Big Bad Ironclad! (Nathan Hale's Hazardous Tales #2) Reviews

UPDATE TIME: 2017-08-06 
Review Score: 5 out of 5 star From 49 user ratings

"Convicted spy Nathan Hale continues to distract his executioners from carrying out their duty of hanging him, this time with a tale from the Civil War. This carries on from the first book in the series, in which Hale is given knowledge of the entirety of American history in a magically goofy way. Therefore, even though he exists in the Revolutionary War, he can tell of events far in the future.

This book starts with the Union plan to weaken the Confederate states with a blockade of their supplies. Since much of the South borders the Gulf of Mexico and Atlantic Ocean, a navy is key to this effort. Unfortunately, the Confederates take control of the Virginia port that contains the Union’s best ship, the Merrimack, and set about armoring it in iron. The Union responds by commissioning an engineer to design their own ironclad ship. The battle between the two ships is intense and uncertain.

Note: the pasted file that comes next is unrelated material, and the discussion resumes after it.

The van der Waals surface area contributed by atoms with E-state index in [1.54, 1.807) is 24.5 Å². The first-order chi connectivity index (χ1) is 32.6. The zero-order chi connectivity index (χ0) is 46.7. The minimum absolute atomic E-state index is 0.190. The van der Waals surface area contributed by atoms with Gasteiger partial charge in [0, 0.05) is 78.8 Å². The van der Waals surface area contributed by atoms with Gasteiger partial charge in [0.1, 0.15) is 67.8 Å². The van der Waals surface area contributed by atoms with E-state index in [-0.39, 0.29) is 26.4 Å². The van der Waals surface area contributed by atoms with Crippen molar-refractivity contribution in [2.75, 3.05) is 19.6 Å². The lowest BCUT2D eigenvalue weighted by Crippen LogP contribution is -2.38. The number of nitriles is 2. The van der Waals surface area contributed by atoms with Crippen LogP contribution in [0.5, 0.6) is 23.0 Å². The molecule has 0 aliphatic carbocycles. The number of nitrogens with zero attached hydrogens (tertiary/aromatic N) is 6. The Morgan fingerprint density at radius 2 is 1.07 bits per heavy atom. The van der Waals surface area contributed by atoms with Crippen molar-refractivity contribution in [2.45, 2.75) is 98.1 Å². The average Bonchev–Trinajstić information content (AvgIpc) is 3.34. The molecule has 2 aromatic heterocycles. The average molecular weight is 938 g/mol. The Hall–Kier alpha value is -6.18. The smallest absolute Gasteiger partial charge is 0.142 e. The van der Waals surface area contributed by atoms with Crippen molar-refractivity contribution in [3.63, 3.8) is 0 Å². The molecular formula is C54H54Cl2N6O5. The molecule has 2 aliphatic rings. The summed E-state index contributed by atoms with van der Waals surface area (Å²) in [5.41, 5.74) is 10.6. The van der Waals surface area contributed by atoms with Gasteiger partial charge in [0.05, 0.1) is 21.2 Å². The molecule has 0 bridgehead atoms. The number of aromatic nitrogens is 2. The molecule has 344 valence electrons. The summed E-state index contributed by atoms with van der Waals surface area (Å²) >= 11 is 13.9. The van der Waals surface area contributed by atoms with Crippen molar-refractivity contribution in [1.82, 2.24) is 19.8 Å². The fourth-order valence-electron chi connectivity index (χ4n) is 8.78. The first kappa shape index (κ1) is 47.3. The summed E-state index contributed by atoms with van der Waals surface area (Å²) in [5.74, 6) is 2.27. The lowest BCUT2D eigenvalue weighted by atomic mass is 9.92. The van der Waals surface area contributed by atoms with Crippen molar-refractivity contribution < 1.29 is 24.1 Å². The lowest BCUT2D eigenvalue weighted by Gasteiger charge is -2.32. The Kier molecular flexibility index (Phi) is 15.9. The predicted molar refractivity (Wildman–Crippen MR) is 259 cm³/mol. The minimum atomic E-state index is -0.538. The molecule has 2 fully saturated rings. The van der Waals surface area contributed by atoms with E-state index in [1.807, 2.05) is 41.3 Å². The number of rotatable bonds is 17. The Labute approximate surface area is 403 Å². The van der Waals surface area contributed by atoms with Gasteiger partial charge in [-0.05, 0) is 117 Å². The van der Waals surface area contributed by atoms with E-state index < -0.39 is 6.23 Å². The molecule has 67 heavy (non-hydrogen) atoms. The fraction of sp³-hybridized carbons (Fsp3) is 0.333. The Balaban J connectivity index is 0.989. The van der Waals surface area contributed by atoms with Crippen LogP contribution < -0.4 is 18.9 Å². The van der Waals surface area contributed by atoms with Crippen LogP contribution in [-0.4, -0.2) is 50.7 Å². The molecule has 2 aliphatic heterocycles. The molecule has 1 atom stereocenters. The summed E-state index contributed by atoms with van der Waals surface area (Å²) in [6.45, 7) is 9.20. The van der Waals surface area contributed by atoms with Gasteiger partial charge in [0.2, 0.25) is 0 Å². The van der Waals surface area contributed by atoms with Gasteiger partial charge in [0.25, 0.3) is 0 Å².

Woven throughout the narrative is the story of Will Cushing, a prankster whose military membership is never a sure thing. He’s both an inspiring and amusing character as he uses his enthusiasm and trickster mind to develop creative solutions to problems. He’s been given the distinction of a forefather to the modern Navy SEAL. I was actually very disappointed in myself that I had never heard of him until reading this book. (And I’m a little ashamed to admit that.) Nevertheless, my reluctant reader boys have been passing this book around since it went in my library, and Cushing is their new hero.